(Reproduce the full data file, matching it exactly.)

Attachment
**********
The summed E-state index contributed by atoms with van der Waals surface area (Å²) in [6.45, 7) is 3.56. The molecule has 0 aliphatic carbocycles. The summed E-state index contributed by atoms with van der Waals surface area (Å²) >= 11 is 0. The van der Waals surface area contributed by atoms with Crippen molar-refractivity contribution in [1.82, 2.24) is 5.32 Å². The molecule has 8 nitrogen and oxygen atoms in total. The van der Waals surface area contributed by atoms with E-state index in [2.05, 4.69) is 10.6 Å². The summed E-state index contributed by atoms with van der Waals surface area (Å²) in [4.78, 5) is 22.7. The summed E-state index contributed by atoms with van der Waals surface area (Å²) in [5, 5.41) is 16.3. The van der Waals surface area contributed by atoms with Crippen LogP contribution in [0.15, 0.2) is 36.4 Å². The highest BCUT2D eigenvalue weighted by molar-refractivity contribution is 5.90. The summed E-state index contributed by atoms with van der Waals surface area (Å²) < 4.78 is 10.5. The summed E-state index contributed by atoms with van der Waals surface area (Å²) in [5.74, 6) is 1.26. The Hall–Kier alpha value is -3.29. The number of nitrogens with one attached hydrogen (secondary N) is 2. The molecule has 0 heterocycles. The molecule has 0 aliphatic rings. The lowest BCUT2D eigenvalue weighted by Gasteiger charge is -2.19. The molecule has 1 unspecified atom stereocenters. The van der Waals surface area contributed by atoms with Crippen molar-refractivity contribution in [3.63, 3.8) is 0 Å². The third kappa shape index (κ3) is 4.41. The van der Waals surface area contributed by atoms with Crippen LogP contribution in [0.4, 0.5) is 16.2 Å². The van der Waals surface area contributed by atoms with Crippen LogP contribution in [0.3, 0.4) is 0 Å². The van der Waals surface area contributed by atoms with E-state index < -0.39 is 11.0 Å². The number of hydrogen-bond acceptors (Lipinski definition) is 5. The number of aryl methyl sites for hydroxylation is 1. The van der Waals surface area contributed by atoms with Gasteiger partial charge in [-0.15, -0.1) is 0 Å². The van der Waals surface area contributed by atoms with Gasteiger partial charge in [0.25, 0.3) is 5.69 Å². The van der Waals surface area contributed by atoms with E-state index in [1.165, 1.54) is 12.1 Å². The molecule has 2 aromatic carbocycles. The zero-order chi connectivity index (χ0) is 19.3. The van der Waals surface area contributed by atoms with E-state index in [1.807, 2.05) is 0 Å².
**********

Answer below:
The summed E-state index contributed by atoms with van der Waals surface area (Å²) in [6.45, 7) is 3.56. The molecule has 0 aliphatic carbocycles. The summed E-state index contributed by atoms with van der Waals surface area (Å²) >= 11 is 0. The van der Waals surface area contributed by atoms with Crippen molar-refractivity contribution in [1.82, 2.24) is 5.32 Å². The molecule has 8 nitrogen and oxygen atoms in total. The van der Waals surface area contributed by atoms with E-state index in [2.05, 4.69) is 10.6 Å². The summed E-state index contributed by atoms with van der Waals surface area (Å²) in [4.78, 5) is 22.7. The summed E-state index contributed by atoms with van der Waals surface area (Å²) in [5, 5.41) is 16.3. The van der Waals surface area contributed by atoms with Crippen LogP contribution in [0.15, 0.2) is 36.4 Å². The highest BCUT2D eigenvalue weighted by molar-refractivity contribution is 5.90. The summed E-state index contributed by atoms with van der Waals surface area (Å²) < 4.78 is 10.5. The summed E-state index contributed by atoms with van der Waals surface area (Å²) in [5.74, 6) is 1.26. The Hall–Kier alpha value is -3.29. The number of nitrogens with one attached hydrogen (secondary N) is 2. The molecule has 0 heterocycles. The molecule has 0 aliphatic rings. The lowest BCUT2D eigenvalue weighted by Gasteiger charge is -2.19. The molecule has 1 unspecified atom stereocenters. The van der Waals surface area contributed by atoms with Crippen molar-refractivity contribution in [3.63, 3.8) is 0 Å². The third kappa shape index (κ3) is 4.41. The van der Waals surface area contributed by atoms with Crippen LogP contribution in [0.4, 0.5) is 16.2 Å². The van der Waals surface area contributed by atoms with Crippen LogP contribution in [0.3, 0.4) is 0 Å². The van der Waals surface area contributed by atoms with E-state index < -0.39 is 11.0 Å². The number of hydrogen-bond acceptors (Lipinski definition) is 5. The number of aryl methyl sites for hydroxylation is 1. The van der Waals surface area contributed by atoms with Gasteiger partial charge in [-0.15, -0.1) is 0 Å². The van der Waals surface area contributed by atoms with Gasteiger partial charge in [0.25, 0.3) is 5.69 Å². The van der Waals surface area contributed by atoms with E-state index in [1.165, 1.54) is 12.1 Å². The molecule has 2 aromatic carbocycles. The zero-order chi connectivity index (χ0) is 19.3. The van der Waals surface area contributed by atoms with E-state index in [1.807, 2.05) is 0 Å².